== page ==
IAS Gyan


India-China Border Dispute : Decoded

11th November, 2020 Mains


India-China Border Dispute : Decoded

In international relations and geopolitics, there are no friends or enemies, only permanent interests. The year, 2020 marked the 70th anniversary of the establishment in diplomatic ties between India and China. But ironically the two countries have been engaged in holding disengagement talks since a few months now. Relations between contemporary China and India have been characterized by border disputes, resulting in several military conflicts.

But the question is, “Are we sharing a bitter relationship since the very beginning”?

To understand the current nature of the situation, we must travel back in time and try to analyze the evolution of relations between the two countries.


India-China-relations dates back to more than 2,000 years ago. There have been cultural and economic ties between the two countries since ancient times. The Silk Road not only served as a major trade route between India and China, but is also credited for facilitating the spread of Buddhism from India to East Asia.

India-China relationship was limited to pilgrimage and a little bit of trade till pre-1950s.  However, a new chapter heralded after India got Independence in 1947 and the Communist Revolution took place in China in 1949.

The Chinese Communist Revolution, known in mainland China as the War of Liberation, was the conflict, led by the Communist Party of China and Chairman Mao Zedong. It resulted in the proclamation of the People's Republic of China, on 1 October 1949. It was the second part of the Chinese Civil War (1945–49). Historians have traced the origins of the 1949 Revolution to sharp inequalities in society.

The modern relationship was setting in motion in the 1950s when India became one of the first countries to end formal ties with the Republic of China (Taiwan) and recognize the People's Republic of China (PRC) as the legitimate government of mainland China.

Also, Tibet had acted as a buffer between India and China for thousands of years. It is only after the 1950s that the two countries are sharing a common border after China invaded and occupied Tibet.

If we step back a little bit in time we can recollect how, India and China played a crucial role during the World War II by halting the progress of Imperial Japan.

However, relations between contemporary China and India have been characterized by border disputes, resulting in military conflicts like — the Sino-Indian War of 1962, the Chola incident in 1967, the 1987 Sino-Indian and the 2020 India-China skirmish.

Since the late 1980s, both countries successfully rebuilt diplomatic and economic ties. In 2008, China became India's largest trading partner and the two countries extended their strategic and military relations to some extent.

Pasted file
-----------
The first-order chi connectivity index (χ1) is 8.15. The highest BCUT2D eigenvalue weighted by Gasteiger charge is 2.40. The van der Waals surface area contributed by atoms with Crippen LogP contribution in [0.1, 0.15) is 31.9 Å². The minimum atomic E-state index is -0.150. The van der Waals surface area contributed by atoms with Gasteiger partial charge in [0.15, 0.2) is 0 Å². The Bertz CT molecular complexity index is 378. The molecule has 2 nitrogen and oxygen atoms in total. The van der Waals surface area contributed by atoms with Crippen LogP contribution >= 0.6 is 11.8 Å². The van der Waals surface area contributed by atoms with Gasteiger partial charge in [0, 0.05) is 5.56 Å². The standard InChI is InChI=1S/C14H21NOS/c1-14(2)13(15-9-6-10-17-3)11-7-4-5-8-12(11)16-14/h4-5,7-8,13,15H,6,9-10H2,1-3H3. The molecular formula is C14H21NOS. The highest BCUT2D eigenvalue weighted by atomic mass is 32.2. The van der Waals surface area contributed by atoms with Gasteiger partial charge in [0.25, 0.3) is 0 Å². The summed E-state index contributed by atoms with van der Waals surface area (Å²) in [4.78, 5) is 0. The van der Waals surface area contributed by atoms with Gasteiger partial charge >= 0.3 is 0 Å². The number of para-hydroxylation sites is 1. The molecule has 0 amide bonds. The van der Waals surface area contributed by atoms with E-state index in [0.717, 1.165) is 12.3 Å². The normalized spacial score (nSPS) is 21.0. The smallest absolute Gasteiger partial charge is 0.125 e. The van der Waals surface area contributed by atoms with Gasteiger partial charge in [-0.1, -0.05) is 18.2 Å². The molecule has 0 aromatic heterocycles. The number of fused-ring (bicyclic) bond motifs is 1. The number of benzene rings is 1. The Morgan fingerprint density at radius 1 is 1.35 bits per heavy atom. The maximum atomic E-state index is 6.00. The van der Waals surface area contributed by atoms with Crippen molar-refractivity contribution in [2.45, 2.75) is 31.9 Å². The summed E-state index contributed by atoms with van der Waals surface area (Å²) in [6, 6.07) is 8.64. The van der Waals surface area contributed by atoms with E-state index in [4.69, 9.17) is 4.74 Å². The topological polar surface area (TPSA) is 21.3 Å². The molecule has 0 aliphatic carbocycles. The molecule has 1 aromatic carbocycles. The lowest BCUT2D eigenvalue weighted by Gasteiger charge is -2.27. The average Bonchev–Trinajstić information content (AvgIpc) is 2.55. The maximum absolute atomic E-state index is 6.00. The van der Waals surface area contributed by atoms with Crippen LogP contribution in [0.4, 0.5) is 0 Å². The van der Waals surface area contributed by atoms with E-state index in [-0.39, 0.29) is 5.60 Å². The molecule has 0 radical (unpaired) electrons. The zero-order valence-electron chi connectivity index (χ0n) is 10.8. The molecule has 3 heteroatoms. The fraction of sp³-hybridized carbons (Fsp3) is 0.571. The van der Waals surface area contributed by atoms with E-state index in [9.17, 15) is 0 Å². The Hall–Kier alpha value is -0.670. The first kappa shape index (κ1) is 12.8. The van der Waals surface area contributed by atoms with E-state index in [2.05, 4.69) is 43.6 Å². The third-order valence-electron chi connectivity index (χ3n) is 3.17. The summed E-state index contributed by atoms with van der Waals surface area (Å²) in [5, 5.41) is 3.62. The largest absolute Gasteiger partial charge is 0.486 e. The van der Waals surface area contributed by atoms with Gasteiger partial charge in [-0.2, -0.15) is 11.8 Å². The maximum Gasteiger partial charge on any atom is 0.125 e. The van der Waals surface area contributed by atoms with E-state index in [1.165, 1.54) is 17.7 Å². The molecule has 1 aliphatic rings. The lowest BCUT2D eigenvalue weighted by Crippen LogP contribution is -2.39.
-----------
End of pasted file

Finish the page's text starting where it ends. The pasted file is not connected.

Today, China and India are the two most populous countries and fastest growing major economies in the world. Growth in diplomatic and economic influence has increased the significance of their bilateral relationship.

Despite this, the relations between India and China have come under “severe stress” time and again in the last decade due to multiple border stand-offs along the Line of Actual Control.

“The Chinese Government has tried to delude us by professions of peaceful intentions.”

 -Sardar Vallabhai Patel, 1950



The People’s Republic of China (PRC) under the Communist Party had established diplomatic relations with the Indian Government in 1950. Despite this, they saw India’s concern over Tibet as interference in their internal affairs.

Eventually, they decided to re-assert control over Tibet by force. This finally ended in Tibet conceding suzerainty to China. This would later form the basis on which China would attempt to claim Arunachal Pradesh as Southern Tibet.

It was in 1954 that India and China signed the Five Principles of Peaceful Coexistence, known as the Panchsheel Agreement - a treaty signed between Jawaharlal Nehru and Premier Zhou Enlai to bring peace to the post-colonial sub-continent.

The principles were emphasized by the Prime Minister of India, Jawaharlal Nehru, in a broadcast speech made at the time of the Asian Prime Ministers Conference at Colombo just a few days after the signing of the Sino- Indian treaty in Beijing.

Five principles of Panchsheel Agreement:

  • Mutual respect for each other's territorial integrity and sovereignty;
  • Mutual non-aggression;
  • Mutual non-interference in each other's internal affairs;
  • Equality and mutual benefit;
  • Peaceful co-existence.

On signing this treaty, India and China had an agreement of peace and non-interference. Effectively, this meant that India formally recognized China’s control over Tibet.

It was at this juncture that the deterioration in diplomatic ties began.

The Chinese began constructing a highway through the Tibet side of the borders. They went on to construct it through parts of today’s Aksai Chin that was actually a part of India. India came to know of the road only through China’s announcement in 1957, a month before the road was to be opened, and thus tensions between the countries rose.

In a letter dated 5th February 1960, Nehru wrote to Zhou, “In the latest note from the Government of the People’s Republic of China, emphasis has been laid on our entire boundary never having been delimited. That is a statement which appears to us to be wholly incorrect, and we cannot accept it. On that basis there can be no negotiations.”

Map: China’s occupation of Aksai Chin since 1950s

By now, China even stopped pretending all friendship with India. Despite that, in the 1950s, the then Indian Prime Minister Nehru declined an informal US offer to have a permanent seat in the UNSC, and said that China be given it instead. It is said he believed that since India was ‘non-aligned’, they would not require it. Experts believe that our political strategies and leadership before the war were idealistic in nature.